Vulnerability of Tax Revenue in Resource-Rich Countries
23 Pages Posted: 22 Feb 2015
Date Written: February 19, 2015
Conventional wisdom has it that natural resource dependence is associated with increased vulnerability to external shocks emanating from sudden supply and demand changes in the global economy. This paper explores to what extent government revenue in low- and middle-income countries is affected by different kinds of shocks and whether these effects are different for resource-rich as compared to non-resource-rich countries. Based on data from 176 countries between 1980-2010, we measure the elasticity of tax revenue in resource-rich countries with respect to two kinds of shocks: exchange rate pressure and terms of trade shocks. We find that government revenue in resource-rich countries is more volatile, but not necessarily more vulnerable, in particular with regard to terms of trade shocks. Poorer resource-rich countries are more vulnerable than their higher-income counterparts. Vulnerability in resource-rich countries has significantly decreased in the 2000s as compared to previous decades. Introducing institutional variables such as political regime type or bureaucratic quality we find that the general institutional characteristics of a country may not always reflect the quality of its management of natural resources. Still, results provide some support to those arguments that stress the relevance of good governance in the context of the so-called “resource curse”.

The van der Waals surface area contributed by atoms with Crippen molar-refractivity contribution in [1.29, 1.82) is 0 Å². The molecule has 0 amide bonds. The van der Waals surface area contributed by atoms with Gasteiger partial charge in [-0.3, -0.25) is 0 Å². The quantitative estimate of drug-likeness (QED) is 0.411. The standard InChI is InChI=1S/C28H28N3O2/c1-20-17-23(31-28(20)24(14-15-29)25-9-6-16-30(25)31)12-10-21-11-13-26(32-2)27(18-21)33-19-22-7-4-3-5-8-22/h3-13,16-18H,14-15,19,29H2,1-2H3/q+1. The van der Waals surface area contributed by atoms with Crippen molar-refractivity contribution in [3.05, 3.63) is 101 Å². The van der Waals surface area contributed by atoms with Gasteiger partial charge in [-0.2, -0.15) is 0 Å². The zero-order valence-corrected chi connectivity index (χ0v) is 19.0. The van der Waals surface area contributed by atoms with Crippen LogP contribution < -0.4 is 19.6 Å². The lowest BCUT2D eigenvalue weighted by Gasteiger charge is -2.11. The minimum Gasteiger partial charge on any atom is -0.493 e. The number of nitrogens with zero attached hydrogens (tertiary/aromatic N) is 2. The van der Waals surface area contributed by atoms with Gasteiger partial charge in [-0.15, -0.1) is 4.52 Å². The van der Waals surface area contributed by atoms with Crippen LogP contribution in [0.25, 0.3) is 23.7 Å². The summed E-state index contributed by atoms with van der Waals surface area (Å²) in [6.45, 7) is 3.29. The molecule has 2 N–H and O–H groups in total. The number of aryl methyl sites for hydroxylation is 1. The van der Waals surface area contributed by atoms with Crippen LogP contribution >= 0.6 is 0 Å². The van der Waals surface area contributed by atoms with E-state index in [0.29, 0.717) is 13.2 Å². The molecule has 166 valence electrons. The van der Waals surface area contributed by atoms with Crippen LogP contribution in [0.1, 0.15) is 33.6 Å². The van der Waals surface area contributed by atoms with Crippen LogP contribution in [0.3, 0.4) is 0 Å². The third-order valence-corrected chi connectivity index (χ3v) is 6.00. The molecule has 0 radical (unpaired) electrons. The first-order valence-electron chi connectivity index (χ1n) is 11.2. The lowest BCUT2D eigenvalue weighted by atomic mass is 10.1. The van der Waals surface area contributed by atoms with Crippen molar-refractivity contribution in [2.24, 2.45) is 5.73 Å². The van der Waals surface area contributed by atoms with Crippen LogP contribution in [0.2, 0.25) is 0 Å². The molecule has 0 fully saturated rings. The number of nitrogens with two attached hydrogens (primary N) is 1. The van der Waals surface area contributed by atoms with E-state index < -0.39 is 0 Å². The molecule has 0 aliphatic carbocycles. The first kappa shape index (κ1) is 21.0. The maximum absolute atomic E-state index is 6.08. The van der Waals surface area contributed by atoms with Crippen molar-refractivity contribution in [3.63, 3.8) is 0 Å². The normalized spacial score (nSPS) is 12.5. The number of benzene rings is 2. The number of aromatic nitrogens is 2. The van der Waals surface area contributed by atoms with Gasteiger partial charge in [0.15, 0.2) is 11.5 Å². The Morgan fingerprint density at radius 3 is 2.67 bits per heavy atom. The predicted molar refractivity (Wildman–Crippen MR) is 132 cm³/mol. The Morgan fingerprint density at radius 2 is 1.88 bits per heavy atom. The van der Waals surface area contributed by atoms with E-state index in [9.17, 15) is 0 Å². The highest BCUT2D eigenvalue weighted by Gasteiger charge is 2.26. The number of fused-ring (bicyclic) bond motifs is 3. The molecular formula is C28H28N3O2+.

Keywords: Taxation, Vulnerability, Political regimes, Democracy, Natural Resources, Resource Curse, Shocks
JEL Classification: E62, E63, H71, O23
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